Click here to Skip to main content
15,569,525 members
Articles / Programming Languages / SQL
Posted 22 Feb 2012



What do you use for Database Source Control?

22 Feb 2012CPOL2 min read
Article about Red Gate's SQL Source Control

This article is in the Product Showcase section for our sponsors at CodeProject. These articles are intended to provide you with information on products and services that we consider useful and of value to developers.

By Enrique Lima (reproduced with permission from

I have found myself using tools from Red Gate Software more and more. In my experience they have proven to be both effective and to the point.

Today I’m talking about the SSMS plug-in SQL Source Control. It’s simple to use and makes adding a database to Change Control easy, which really is the goal. Don’t get me wrong, Visual Studio is a great tool, but it’s a developer’s tool. As a DBA or Database Developer (referring to an individual who codes T-SQL) I want to launch SQL Server Management Studio and be able to control my environment from there. This is where SQL Source Control shines as it integrates into SSMS. It allows me to enrol a database into source control and control my resources.

Here is the step-by-step process I followed:

First you will come to the Welcome Screen and the status of the Database being enrolled.


Begin by linking a database to source control. I am connecting mine to TFS, but it can connect to other environments as well. Also important to note, SQL Source Control works really well with new and existing databases.

In my scenario I used AdventureWorksLT.

The first thing I did was create a location within my branching structure in TFS to store the DB Source.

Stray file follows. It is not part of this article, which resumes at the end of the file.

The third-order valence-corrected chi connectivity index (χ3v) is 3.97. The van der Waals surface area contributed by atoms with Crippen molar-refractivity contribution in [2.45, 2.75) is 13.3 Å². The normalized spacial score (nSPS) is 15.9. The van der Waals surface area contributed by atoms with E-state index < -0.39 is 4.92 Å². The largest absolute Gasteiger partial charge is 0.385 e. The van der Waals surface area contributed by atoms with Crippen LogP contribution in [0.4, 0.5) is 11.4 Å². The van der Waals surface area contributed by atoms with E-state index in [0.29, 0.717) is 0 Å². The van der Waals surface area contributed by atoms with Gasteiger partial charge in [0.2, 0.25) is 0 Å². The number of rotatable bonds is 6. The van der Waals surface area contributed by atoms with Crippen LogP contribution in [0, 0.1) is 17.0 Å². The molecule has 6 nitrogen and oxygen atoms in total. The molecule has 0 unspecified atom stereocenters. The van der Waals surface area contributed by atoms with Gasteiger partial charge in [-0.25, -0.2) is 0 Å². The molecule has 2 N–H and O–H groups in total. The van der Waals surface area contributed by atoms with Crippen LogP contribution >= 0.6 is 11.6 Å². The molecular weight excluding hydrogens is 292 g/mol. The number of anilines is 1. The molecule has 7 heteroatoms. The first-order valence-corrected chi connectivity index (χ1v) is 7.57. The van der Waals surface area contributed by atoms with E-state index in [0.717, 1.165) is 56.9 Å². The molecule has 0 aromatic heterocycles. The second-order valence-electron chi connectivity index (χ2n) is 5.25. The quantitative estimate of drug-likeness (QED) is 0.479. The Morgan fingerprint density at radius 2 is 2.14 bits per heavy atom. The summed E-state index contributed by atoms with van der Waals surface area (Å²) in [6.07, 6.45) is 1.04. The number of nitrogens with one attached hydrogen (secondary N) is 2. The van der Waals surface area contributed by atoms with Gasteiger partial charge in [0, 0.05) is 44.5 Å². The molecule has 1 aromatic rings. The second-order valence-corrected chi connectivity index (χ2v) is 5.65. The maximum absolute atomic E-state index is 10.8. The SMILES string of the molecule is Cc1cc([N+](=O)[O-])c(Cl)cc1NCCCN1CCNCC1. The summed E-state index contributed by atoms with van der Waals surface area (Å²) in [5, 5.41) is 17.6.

There are two operating modes, dedicated or shared. Again this will depend on the approach your developers take - the dedicated method is where everyone has a copy of the database, the shared model is where there’s a central database everyone works from.

Once the Link process has started, you will see an object enrolment process. When it completes you will see the DB icon turn green as a visual indicator stating the DB is now under source control.


If you right-click on the database and select Commit Changes, you will get a list of the items that will be added. As you click on the items in the list there will be a window displaying the changes in T-SQL.


Click Commit.


Once the check-in completes you will notice the blue dots are no longer on the folders, which means all items are synchronized and current.

As I mentioned above, it’s a very straight forward process and a great tool for Change Management to put in effect in your DB environment.

Why not put your database under source control now? It will only take 5 minutes and it could be the best 5 minutes you spend this year. Find more information and a free trial of SQL Source Control here.


This article, along with any associated source code and files, is licensed under The Code Project Open License (CPOL)

Written By
Red Gate Software Ltd.
United Kingdom United Kingdom
Redgate makes ingeniously simple software used by 804,745 IT professionals and counting, and is the leading Microsoft SQL Server tools vendor. Our philosophy is to design highly usable, reliable tools which elegantly solve the problems developers and DBAs face every day, and help them adopt database DevOps. As a result, more than 100,000 companies use products in the Redgate SQL Toolbelt, including 91% of those in the Fortune 100.
This is a Organisation

1 members

Comments and Discussions

GeneralUse it and love it Pin
Duncan Edwards Jones22-Feb-12 7:32
professionalDuncan Edwards Jones22-Feb-12 7:32 
Got my employer to purechase this and it has already paid for itself.
Ex Datis:
Duncan Jones

Free eBook: Printing - a .NET Developer's Guide (Part 1)

General General    News News    Suggestion Suggestion    Question Question    Bug Bug    Answer Answer    Joke Joke    Praise Praise    Rant Rant    Admin Admin   

Use Ctrl+Left/Right to switch messages, Ctrl+Up/Down to switch threads, Ctrl+Shift+Left/Right to switch pages.